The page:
Nurses are working in an increasingly complex and stressful environment. At times, a situation may arise that the bedside RN is unable to resolve without further guidance or just-in-time assistance from the leadership team or medical provider, particularly if it involves patient safety. The best way to communicate the need for additional assistance is to initiate the department’s chain of command policy.
A chain of command is an authoritative structure used to resolve administrative, clinical, or other patient (or worker) safety issues using an established process for healthcare workers to present a concern through the lines of authority until a resolution is reached. A formal chain of command provides staff with access to immediate guidance, examples of actions to be taken, and exceptions for documentation.
Most organizations have a chain-of-command policy that guides staff on whom to notify for an unresolved patient safety issue or administrative question.
If your organization does not have a chain of command policy, follow these steps for escalation of the concern/patient safety issue:
If the question or concern is not resolved with a given level of leader, escalate to the next level.
- Notify the charge nurse for assistance.
- Notify the hospital supervisor or the equivalent.
- Notify the manager / director of the unit.
- Notify risk management.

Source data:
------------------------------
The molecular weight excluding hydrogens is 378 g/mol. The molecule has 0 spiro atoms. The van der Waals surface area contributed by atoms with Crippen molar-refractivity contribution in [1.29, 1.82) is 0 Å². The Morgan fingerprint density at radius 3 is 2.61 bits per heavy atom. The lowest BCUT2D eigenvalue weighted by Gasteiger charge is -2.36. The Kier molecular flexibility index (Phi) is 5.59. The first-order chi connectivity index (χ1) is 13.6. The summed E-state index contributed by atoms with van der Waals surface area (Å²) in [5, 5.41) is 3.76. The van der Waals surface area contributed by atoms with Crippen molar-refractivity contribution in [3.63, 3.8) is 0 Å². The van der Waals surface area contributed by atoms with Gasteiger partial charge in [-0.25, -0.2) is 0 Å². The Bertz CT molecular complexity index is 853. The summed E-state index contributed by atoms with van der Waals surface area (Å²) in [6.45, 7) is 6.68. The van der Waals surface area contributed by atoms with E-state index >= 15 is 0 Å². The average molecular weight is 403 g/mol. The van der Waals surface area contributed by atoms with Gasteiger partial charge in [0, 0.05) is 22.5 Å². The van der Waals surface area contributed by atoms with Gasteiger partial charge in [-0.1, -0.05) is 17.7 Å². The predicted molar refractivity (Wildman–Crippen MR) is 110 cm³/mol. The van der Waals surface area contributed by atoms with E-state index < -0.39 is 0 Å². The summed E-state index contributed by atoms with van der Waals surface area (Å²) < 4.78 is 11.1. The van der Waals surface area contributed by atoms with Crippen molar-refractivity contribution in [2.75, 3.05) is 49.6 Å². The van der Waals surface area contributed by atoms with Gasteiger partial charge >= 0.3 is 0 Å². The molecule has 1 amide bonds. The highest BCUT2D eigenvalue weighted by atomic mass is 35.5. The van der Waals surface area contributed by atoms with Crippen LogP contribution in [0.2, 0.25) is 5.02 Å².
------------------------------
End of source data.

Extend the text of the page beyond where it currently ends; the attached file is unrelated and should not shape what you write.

- Notify the administrator on call.
- If it is a physician issue, notify the chief medical officer.
Particularly with current healthcare delivery challenges, RNs continue to have the obligation to escalate concerns and advocate for the patients using available resources and established policy. Ignoring or avoiding concerns may put an RN’s licensure at risk. The good news is that there are resources to contact in the chain of command to work through the patient safety concern for timely resolution.
Take the time to locate and review your organization’s chain-of-command policy so you are prepared when faced with a challenging patient safety concern.
Once the immediate concern is addressed, the RN must consider filing an incident report for occurrences or near misses outside the usual operations of the hospital. Depending on the circumstances, it may be beneficial to notify your nurse representative and complete an Assignment Despite Objection (ADO) for RNs represented by a union.